On the most useful things learned while at Miami:
“All these client-based projects, those are things similar to what you're going to be doing in the real world once you get your jobs after college. So really honing in and taking those client-based projects seriously, whether it’s the FYIC project or senior year working directly with corporations, taking advantage of every opportunity you get,” Karl said.
“I think one of the best things was the capstone project. You had to find a problem and create the solution from, start to finish, from resources and materials they were going use,” White said. “The good thing with that is you use all your knowledge throughout the classes that you've taken to get to that point and that you have to network with people. Because let's face it, not everybody knows everything. So coming together as a team to do that, you get the diversity of everybody to get the different perspective perspectives on everything.”
On the biggest challenges after college:
“I don't think enough emphasis is put on the transition out of college into living your regular life, outside of your professional life. I think that was a big obstacle, adjusting to that kind of lifestyle.” Crew said. “Comparing college and the real world, it's a lot different.”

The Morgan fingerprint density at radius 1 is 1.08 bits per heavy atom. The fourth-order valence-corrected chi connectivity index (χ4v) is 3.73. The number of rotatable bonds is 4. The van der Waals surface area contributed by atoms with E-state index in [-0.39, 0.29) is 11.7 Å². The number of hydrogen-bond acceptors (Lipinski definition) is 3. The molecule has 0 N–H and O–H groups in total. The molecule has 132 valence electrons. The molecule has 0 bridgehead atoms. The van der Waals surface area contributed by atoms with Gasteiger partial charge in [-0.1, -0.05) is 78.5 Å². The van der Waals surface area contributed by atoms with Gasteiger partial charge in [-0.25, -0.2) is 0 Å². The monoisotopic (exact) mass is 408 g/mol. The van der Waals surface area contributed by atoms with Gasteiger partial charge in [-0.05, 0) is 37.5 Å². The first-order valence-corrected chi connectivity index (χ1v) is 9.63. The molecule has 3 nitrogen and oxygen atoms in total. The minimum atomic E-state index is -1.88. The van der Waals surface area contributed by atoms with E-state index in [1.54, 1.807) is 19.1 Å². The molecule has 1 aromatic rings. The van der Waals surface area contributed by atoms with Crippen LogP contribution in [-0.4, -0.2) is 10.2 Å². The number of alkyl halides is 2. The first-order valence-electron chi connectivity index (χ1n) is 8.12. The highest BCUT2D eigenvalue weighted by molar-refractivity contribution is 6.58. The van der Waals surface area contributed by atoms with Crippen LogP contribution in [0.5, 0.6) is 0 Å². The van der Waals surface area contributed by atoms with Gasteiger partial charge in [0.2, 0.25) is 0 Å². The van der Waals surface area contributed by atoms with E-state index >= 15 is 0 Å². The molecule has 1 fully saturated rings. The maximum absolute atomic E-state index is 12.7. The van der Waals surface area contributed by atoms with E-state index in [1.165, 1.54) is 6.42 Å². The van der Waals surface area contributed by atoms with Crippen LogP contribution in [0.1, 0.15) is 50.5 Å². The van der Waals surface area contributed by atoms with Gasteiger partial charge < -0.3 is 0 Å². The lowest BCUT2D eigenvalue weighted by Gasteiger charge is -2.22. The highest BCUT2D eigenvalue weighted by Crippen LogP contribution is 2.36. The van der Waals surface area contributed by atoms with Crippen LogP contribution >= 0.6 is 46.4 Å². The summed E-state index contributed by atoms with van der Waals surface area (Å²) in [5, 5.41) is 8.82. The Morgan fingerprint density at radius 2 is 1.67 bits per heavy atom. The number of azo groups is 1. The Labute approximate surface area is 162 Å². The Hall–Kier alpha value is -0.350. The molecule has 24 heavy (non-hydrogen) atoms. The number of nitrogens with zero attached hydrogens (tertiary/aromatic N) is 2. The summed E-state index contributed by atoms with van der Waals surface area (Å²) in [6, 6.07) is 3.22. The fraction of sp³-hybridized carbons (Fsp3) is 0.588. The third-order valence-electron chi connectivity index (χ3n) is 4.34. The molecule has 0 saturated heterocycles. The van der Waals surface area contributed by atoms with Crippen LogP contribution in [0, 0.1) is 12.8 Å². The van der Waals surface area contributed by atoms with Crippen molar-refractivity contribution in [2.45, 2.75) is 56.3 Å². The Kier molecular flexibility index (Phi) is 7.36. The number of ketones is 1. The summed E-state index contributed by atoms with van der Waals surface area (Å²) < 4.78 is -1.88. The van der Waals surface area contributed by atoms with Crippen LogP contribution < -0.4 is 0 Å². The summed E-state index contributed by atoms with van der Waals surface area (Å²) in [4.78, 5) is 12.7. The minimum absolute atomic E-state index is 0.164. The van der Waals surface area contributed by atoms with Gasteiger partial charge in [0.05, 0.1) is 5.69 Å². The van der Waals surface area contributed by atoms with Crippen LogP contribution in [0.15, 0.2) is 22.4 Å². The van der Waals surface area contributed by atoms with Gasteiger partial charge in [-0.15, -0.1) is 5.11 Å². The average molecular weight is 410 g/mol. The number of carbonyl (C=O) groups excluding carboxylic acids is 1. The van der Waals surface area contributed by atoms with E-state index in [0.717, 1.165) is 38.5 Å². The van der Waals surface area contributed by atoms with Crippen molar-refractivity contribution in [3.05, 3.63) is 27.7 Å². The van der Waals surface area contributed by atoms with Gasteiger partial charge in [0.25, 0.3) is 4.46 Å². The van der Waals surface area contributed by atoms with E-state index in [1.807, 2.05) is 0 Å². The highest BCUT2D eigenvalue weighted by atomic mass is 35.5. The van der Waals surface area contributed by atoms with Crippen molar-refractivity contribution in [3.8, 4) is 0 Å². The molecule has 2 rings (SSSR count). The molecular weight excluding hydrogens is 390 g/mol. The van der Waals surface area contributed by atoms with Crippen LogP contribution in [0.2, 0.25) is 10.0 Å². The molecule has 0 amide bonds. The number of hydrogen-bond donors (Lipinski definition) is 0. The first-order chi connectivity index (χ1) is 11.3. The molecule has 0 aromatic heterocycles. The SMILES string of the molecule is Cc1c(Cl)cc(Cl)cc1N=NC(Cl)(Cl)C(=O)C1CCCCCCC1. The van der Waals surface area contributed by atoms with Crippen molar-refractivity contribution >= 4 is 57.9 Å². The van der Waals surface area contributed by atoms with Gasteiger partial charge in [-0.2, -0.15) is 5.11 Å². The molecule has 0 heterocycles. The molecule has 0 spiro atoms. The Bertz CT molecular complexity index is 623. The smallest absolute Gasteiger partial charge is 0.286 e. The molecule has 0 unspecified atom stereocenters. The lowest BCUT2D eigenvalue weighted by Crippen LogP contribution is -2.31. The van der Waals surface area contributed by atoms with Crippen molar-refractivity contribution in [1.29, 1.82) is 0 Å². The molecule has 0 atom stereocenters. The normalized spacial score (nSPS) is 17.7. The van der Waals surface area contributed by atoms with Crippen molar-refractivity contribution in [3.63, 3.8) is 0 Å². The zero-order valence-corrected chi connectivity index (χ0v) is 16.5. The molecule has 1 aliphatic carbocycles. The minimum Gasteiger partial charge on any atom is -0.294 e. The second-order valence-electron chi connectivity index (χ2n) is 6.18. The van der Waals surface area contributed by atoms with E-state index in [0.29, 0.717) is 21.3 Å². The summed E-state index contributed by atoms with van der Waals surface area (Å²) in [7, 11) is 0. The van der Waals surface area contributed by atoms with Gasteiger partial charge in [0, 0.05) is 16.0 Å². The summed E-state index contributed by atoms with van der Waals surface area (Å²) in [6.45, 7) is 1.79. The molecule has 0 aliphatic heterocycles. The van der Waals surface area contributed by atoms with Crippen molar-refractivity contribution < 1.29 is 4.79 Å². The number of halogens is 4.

“The first big promotion or the first big career change after you start the full-time job. You might be a year in before that happens, you might be three years in before that happens, but when it does happen, it feels like you're starting all over again,” Baumgartner said. “It feels like you're at square one and you don't know anything. It's all about forcing yourself to continually be learning and adjusting and understanding that change and that promotion, or that even lateral move, is going to help you and it's going to help develop your career.”
Before and after the panels, students met with supply chain recruiters and executives one-on-one and in small groups. “My favorite part is helping students make connections, talking to them about what they're looking for, and then personally walking them over to introduce them to someone, or telling them what companies to go check out,” Murfield said.